If the social media platform didn’t exist, where else might reporters find another such source of easy-to-write stories about the alleged mood of the electorate, as represented by the entirely unrepresentative gaggle of tweeters? Why, they would have quote the scribbles on toilet doors!
The Wednesday before the 2001 election The Bulletin published a Morgan poll putting Labor ahead, with an election-winning two party preferred vote of 52.5% to the Coalition’s 47.5%. The day itself produced a different result. A tad over half the votes ended up flowing John Howard’s way. The Coalition was returned with 50.98 per cent of the vote.
A pugnacious Gary Morgan argued it was quite possible that the raging debate on asylum seekers – this was Tampa time, remember – caused a last minute shift. The Australian Electoral Survey shows a relatively high 35% of voters only made up their minds which way to go during the campaign. But his arguments cut no mustard with Kerry Packer. Soon after The Bulletin and Roy Morgan Research ended a long association.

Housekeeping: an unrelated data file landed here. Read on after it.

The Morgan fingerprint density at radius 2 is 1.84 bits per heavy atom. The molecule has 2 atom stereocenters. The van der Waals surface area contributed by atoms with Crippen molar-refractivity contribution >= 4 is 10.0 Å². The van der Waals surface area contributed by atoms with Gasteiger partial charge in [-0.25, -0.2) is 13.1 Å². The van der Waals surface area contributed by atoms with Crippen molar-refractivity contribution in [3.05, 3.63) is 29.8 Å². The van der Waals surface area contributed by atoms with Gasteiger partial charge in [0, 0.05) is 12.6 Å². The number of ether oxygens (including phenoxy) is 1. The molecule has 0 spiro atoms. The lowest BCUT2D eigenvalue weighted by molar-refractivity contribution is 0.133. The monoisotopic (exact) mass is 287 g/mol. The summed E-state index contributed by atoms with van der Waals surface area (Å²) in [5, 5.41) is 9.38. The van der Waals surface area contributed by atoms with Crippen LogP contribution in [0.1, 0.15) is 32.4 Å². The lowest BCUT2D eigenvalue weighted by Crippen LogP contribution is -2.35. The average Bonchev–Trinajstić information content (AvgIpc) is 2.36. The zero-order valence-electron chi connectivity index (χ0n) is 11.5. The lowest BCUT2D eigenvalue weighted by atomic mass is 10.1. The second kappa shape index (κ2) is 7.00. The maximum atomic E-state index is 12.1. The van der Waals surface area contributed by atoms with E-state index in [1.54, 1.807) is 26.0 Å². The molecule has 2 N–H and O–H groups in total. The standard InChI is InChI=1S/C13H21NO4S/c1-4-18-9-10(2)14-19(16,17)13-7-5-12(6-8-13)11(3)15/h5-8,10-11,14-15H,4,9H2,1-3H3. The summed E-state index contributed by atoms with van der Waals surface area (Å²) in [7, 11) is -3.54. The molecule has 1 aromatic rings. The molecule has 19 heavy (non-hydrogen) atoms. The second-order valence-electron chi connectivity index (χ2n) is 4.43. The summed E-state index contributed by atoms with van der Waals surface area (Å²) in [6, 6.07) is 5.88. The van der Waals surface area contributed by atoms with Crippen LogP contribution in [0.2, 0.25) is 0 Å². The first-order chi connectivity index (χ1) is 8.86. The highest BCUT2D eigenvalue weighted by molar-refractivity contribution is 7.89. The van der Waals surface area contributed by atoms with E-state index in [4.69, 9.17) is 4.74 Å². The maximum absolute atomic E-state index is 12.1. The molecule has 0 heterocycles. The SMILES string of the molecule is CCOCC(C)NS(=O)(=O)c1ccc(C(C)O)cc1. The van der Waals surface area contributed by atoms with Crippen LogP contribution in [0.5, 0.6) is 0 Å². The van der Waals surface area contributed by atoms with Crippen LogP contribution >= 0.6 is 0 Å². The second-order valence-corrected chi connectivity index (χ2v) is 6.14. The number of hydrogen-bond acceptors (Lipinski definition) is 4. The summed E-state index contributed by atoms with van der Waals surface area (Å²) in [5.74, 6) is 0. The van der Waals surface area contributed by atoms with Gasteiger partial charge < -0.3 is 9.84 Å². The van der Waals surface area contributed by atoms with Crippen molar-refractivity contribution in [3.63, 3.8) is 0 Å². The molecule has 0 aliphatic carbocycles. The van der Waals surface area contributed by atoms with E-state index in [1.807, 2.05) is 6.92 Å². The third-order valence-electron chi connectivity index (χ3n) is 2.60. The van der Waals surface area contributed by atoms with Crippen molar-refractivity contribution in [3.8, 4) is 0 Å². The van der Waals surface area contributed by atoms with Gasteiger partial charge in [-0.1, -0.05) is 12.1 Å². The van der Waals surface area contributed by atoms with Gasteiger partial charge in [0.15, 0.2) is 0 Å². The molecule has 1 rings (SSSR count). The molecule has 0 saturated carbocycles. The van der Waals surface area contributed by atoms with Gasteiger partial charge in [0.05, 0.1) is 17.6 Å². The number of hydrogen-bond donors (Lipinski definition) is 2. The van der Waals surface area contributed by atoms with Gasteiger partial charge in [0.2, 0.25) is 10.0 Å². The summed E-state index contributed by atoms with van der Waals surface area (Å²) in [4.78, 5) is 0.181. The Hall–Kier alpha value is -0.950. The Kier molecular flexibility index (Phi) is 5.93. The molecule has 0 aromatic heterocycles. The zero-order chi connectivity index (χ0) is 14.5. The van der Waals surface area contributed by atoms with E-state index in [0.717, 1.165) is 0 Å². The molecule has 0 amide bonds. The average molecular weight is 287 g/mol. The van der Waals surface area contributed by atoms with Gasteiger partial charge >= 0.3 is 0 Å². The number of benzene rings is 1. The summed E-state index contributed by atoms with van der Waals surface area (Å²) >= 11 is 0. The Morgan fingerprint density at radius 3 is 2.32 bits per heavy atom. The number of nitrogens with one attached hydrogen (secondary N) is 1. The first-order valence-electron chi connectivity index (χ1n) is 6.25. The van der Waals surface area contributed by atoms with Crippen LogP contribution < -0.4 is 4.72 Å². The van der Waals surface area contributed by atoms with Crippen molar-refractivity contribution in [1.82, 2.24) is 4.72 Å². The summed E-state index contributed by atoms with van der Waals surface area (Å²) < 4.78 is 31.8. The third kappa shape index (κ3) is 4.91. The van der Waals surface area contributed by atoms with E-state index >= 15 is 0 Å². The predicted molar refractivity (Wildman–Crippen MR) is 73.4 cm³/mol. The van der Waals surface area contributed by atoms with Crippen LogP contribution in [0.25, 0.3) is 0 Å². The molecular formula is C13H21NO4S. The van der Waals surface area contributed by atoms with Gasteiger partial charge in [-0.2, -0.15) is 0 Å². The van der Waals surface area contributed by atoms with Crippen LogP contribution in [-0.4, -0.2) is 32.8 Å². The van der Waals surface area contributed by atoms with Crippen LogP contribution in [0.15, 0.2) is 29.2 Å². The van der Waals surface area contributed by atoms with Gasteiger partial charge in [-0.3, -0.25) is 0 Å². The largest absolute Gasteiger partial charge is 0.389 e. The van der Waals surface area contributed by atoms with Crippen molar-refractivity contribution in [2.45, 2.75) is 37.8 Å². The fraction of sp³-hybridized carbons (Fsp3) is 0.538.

Why retell this unfortunate tale? Because it’s fascinating to see how the bar has been lowered in the age of social media. Twitter is not a polling company. It is, at best, a source of aphorism mingled with a little news, but it functions mostly as a digital dunny door on which oddballs can satisfy their urges to scribble. But that doesn’t stop Twitter taking itself very seriously indeed. Every day of the campaign its media minions have been issuing a whole range of metrics. This has included a “who had had Twitter talking”, a measure of the percentage of Tweets mentioning each party handle, as if that is some indication of voting intention.
It placed Labor, on 48%, in the lead for the week to yesterday. The Coalition was well down, on 38%, and the Greens on 14%. A poll aggregate for the same period shows a very different result indeed: the Coalition’s primary vote at around 40%, Labor on 33% and the Greens on 10%.
But we’re in the age of feelpinions, where facts are an unnecessary restraint. Twitter is subtly conflating the entirely objective utterances of the self-selecting sample of the population that uses its product – many not even old enough to vote – with the supposedly scientific models of the pollsters.
The result is more junk data in an election where the wobbly products of robo-polls already abound.
Come back, Gary Morgan, all is forgiven.